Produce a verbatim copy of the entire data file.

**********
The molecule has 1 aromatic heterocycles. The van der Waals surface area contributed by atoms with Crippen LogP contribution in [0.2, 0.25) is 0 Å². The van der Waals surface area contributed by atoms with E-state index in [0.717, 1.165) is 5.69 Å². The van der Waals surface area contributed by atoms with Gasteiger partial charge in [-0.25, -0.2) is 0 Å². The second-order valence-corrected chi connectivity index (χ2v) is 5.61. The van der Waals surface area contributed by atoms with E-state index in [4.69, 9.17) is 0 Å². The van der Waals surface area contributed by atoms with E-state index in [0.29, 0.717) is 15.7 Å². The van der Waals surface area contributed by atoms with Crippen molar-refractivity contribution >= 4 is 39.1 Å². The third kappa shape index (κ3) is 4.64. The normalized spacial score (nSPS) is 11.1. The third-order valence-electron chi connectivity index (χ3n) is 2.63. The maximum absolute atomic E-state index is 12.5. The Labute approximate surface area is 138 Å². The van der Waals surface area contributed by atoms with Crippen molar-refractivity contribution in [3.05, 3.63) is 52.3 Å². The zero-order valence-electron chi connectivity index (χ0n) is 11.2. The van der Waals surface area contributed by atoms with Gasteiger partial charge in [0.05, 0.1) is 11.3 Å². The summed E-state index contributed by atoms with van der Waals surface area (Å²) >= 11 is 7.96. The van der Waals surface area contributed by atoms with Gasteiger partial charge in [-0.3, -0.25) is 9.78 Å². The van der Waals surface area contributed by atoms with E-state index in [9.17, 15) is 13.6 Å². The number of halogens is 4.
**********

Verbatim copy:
The molecule has 1 aromatic heterocycles. The van der Waals surface area contributed by atoms with Crippen LogP contribution in [0.2, 0.25) is 0 Å². The van der Waals surface area contributed by atoms with E-state index in [0.717, 1.165) is 5.69 Å². The van der Waals surface area contributed by atoms with Gasteiger partial charge in [-0.25, -0.2) is 0 Å². The second-order valence-corrected chi connectivity index (χ2v) is 5.61. The van der Waals surface area contributed by atoms with E-state index in [4.69, 9.17) is 0 Å². The van der Waals surface area contributed by atoms with E-state index in [0.29, 0.717) is 15.7 Å². The van der Waals surface area contributed by atoms with Crippen molar-refractivity contribution >= 4 is 39.1 Å². The third kappa shape index (κ3) is 4.64. The normalized spacial score (nSPS) is 11.1. The third-order valence-electron chi connectivity index (χ3n) is 2.63. The maximum absolute atomic E-state index is 12.5. The Labute approximate surface area is 138 Å². The van der Waals surface area contributed by atoms with Crippen molar-refractivity contribution in [3.05, 3.63) is 52.3 Å². The zero-order valence-electron chi connectivity index (χ0n) is 11.2. The van der Waals surface area contributed by atoms with Gasteiger partial charge in [0.05, 0.1) is 11.3 Å². The summed E-state index contributed by atoms with van der Waals surface area (Å²) >= 11 is 7.96. The van der Waals surface area contributed by atoms with Gasteiger partial charge in [-0.3, -0.25) is 9.78 Å². The van der Waals surface area contributed by atoms with E-state index in [9.17, 15) is 13.6 Å². The number of halogens is 4.